Peveril Castle in Castleton springs to mind as does Duffield Castle which was razed to the ground thanks to an earl of Derby rebelling against King Henry III once too often. Peveril was one of the earliest post conquest castles to be constructed but what stands to day reflects the improvements of King Henry II after the confiscated it from the Peveril family.
No one could accuse Derbyshire of having an important castle within its boundaries, which raises interesting questions about Derby as a Norman administrative centre although it did apparently have some form of early castle as its remains can be found on Speed’s map of 1610 at Cockpit Hill. It has probably got much to do with the fact that the Normans linked Derbyshire to Nottinghamshire, providing only one sheriff for the two counties. William Peveril was the castellan for Nottingham Castle as well as holding the royal forest in the Peak on the king’s behalf.
There was a fortification at Bolsover as well but today we think of the seventeenth century ‘play’ castle built by William Cavendish, Earl of Newcastle rather than a motte and bailey castle designed to dominate the locals and control the area. Sir Charles Cavendish, William’s father, began to change the appearance of the old medieval castle in 1608. The so-called ‘Little Castle’ stands on the footprint of the original building.
And then there’s Codnor but that was built at the beginning of the thirteenth century while the motte at Bakewell, which looks more like a pimple on the hillside, is twelfth century dating from the Anarchy when Stephen and Matilda were taking lumps out of one another and the barony were busy turning to brigandage.
Further reading reveals that there are more Norman fortifications in the county than I first realised:
- Pilsbury Castle guarding the Dove Valley.
- It is suggested that the fortifications at Pilsbury and Hartington, at Banktop, may have been complimentary structures. All that remains at Hartington is a large mound with a flat top.
- Crowdecote is just down the road from Hartington and Pilsbury – there’s not much left and quite why the Normans wanted three forts to guard the crossing of the Dove and its associated trackways is another matter entirely. The manors were all in the hands of Henry de Ferrers who may have built a fortification to ensure he kept his territory. It’s also possible that they were thrown up during the troubles of the Anarchy – in which case Hartington and environs must have been rather dangerous to one’s health on occasion. Crowdecote doesn’t get a mention in Domesday but there were some Saxon pottery finds there.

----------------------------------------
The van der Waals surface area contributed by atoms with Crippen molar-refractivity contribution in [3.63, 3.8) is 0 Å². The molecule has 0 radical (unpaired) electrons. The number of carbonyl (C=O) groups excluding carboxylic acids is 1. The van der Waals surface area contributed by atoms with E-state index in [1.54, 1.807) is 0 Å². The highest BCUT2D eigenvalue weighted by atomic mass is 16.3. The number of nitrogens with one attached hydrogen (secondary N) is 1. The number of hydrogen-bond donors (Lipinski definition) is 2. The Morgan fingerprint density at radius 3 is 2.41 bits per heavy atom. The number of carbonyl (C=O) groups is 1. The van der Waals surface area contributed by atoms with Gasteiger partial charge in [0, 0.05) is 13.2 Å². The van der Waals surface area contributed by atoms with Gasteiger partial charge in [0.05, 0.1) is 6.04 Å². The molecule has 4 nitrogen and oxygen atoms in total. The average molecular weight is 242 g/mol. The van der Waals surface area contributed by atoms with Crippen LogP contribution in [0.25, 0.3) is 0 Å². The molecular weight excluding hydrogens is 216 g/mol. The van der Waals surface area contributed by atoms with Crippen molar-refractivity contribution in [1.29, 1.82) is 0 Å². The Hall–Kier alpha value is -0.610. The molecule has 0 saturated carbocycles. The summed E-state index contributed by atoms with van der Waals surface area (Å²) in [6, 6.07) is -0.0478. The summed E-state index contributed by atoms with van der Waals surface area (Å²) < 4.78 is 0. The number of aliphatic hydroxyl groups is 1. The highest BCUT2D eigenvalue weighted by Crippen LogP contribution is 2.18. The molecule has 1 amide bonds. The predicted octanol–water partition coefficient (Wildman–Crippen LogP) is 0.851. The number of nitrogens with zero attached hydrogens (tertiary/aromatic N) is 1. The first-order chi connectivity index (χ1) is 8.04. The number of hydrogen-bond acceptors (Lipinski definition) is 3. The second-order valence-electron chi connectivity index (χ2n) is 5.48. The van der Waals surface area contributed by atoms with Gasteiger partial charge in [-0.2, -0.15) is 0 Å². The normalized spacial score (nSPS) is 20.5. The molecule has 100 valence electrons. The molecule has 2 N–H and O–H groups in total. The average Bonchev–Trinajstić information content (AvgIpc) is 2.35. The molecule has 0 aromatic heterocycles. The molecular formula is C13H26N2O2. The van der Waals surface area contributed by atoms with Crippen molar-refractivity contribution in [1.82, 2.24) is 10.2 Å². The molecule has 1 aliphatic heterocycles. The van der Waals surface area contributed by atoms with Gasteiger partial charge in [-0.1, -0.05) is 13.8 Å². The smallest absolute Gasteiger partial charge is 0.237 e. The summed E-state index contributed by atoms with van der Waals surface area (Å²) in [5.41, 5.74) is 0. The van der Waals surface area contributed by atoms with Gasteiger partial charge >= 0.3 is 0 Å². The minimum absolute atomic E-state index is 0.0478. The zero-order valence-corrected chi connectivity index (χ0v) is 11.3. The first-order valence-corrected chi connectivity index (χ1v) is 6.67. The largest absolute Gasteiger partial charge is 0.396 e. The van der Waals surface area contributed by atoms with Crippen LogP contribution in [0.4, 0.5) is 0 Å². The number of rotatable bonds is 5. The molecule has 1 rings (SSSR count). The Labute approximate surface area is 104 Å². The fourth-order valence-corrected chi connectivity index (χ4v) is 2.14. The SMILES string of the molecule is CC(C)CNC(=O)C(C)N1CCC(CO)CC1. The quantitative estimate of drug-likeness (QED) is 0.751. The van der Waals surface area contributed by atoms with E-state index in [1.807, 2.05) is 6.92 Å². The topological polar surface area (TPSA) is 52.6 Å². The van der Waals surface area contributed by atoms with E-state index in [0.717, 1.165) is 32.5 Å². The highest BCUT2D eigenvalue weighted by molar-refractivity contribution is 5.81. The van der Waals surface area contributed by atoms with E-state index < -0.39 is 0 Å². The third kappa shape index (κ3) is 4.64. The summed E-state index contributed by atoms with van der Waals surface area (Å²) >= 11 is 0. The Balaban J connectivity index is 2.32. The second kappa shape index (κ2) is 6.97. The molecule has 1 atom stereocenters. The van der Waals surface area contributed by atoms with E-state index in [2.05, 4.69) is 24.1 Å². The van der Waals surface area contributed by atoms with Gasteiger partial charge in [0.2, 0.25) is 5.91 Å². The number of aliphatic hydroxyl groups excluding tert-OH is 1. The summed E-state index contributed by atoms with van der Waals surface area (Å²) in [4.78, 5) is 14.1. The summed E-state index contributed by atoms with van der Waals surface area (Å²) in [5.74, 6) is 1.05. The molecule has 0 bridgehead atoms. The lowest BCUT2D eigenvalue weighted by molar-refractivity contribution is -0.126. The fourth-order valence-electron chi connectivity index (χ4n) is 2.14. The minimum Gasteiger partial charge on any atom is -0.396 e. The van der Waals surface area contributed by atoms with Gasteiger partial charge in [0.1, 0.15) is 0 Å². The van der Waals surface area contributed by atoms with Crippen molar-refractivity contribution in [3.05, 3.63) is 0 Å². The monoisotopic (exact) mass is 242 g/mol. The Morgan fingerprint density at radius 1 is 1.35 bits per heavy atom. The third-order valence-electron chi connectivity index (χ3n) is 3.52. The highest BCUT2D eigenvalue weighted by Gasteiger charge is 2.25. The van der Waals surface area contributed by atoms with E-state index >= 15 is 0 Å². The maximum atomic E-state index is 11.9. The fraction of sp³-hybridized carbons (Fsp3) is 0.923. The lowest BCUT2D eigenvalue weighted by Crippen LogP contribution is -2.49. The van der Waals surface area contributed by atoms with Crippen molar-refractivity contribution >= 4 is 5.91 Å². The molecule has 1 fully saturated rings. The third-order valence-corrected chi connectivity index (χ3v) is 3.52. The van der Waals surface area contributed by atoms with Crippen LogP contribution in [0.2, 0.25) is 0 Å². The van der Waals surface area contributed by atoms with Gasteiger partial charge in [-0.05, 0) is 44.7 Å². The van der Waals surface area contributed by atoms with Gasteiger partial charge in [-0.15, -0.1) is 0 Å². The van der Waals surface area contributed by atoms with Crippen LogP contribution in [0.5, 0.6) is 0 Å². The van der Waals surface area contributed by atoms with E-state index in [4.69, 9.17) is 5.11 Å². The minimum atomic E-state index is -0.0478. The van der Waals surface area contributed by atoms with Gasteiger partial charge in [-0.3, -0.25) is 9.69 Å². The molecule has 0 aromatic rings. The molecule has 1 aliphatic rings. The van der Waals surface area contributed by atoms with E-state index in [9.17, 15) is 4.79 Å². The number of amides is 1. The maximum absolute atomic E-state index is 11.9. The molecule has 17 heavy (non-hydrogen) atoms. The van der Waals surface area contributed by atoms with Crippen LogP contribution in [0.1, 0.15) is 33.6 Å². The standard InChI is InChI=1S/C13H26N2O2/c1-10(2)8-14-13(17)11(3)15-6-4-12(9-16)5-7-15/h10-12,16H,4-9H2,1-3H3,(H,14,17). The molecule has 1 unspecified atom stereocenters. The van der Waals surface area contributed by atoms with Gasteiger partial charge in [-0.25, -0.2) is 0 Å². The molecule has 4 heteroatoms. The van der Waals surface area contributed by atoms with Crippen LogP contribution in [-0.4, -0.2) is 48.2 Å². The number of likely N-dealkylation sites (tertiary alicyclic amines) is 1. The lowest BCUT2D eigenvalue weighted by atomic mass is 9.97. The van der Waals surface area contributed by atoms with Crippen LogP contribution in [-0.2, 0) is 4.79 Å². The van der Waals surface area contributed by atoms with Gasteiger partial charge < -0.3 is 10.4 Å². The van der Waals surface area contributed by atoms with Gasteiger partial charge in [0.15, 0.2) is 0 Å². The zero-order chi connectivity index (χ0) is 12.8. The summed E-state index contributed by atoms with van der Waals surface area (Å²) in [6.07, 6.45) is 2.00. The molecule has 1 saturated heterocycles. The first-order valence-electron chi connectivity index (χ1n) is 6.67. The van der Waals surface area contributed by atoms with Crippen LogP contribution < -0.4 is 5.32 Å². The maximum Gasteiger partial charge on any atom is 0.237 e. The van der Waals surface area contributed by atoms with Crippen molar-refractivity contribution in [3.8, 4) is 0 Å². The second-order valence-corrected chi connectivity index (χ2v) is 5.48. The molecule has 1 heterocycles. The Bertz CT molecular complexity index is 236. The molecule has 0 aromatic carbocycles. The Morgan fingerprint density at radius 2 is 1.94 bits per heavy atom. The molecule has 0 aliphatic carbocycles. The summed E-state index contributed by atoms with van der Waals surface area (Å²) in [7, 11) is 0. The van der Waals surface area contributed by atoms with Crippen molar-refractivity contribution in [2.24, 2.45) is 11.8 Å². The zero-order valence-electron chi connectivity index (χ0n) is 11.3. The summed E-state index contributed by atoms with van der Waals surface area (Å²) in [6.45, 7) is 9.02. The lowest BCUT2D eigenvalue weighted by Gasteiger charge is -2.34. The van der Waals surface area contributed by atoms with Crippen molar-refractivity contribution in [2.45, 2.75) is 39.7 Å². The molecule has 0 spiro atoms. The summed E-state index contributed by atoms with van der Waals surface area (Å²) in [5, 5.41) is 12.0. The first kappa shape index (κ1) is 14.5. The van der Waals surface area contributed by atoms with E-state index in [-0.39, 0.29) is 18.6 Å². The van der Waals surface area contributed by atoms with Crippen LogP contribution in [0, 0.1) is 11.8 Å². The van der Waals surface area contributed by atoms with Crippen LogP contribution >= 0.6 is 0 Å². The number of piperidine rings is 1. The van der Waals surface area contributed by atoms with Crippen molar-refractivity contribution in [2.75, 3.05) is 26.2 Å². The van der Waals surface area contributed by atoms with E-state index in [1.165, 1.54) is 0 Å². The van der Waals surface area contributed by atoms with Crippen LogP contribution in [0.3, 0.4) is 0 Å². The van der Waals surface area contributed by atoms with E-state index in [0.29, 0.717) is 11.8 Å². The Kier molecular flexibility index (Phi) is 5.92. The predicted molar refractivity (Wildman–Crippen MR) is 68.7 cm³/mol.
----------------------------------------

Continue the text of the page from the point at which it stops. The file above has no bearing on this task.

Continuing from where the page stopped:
- Camp Green at Hathersage, next to the church, was excavated during the 1970s and revealed itself to be a ringwork enclosure however lack of dating evidence means that it was unclear whether the Normans got to work with their shovels or whether earlier inhabitants of the Peak created a defensive position here. Based on analysis of many other similar sites Hodges argues it was the Normans.
- Harthill near Youlgrave may be a Norman construction but it’s also been argued that its Iron Age in origin. Certainly, that’s what I always understood it to be!
- Hassop Moss near Glossop has similar dating problems and may well be part of a rather grand hunting lodge dating from a later period.
- Hope had a Saxon Royal manor which seems to have been fortified.
- There’s another platform for a fortification at Stony Middleton on the optimistically named Castle Hill. Dating it is difficult – it could be British, Roman, or Norman and there were pot shards found there dating the for thirteenth and fourteen centuries. Interestingly the site is near to a lead mine which certainly explains the presence of the fortification.
- Tissington has a potential ringwork near its church but the problem is that there was rather a lot of earthwork activity during the English Civil War so its difficult to tell whether the remains are a Civil War redoubt or something olde being repurposed.
It may be the case that the Norman ringworks in the Peak District were built quickly to control some very grumpy farmers whose land had just been ‘harried’ by the Normans in the winter of 1069-1070. It has also been suggested that this was land which was agriculturally viable and needed to be protected. Not that it’s always clear who did the building or when it happened – it certainly demonstrates the importance of dating evidence.
Exciting as all this may be, Derbyshire’s castles are hardly on the same scale as the corresponding structures further north or the castles of the marches of Wales but in its turn it demonstrates that in the aftermath of the conquest matters settled themselves down and it was only during times of civil conflict that people felt the need to sling up a conical mound to perch on. There are, of course, many fortified manors in the region – some of them rather lovely, including Haddon Hall but that’s a slightly different story.
Creighton, O. H. Castles and Landscapes
Hodges, R (1980) ‘Excavations at Camp Green Hathersage (1976-77)’ Journal of the Derbyshire Archeological Society, Vol 100, pp25-34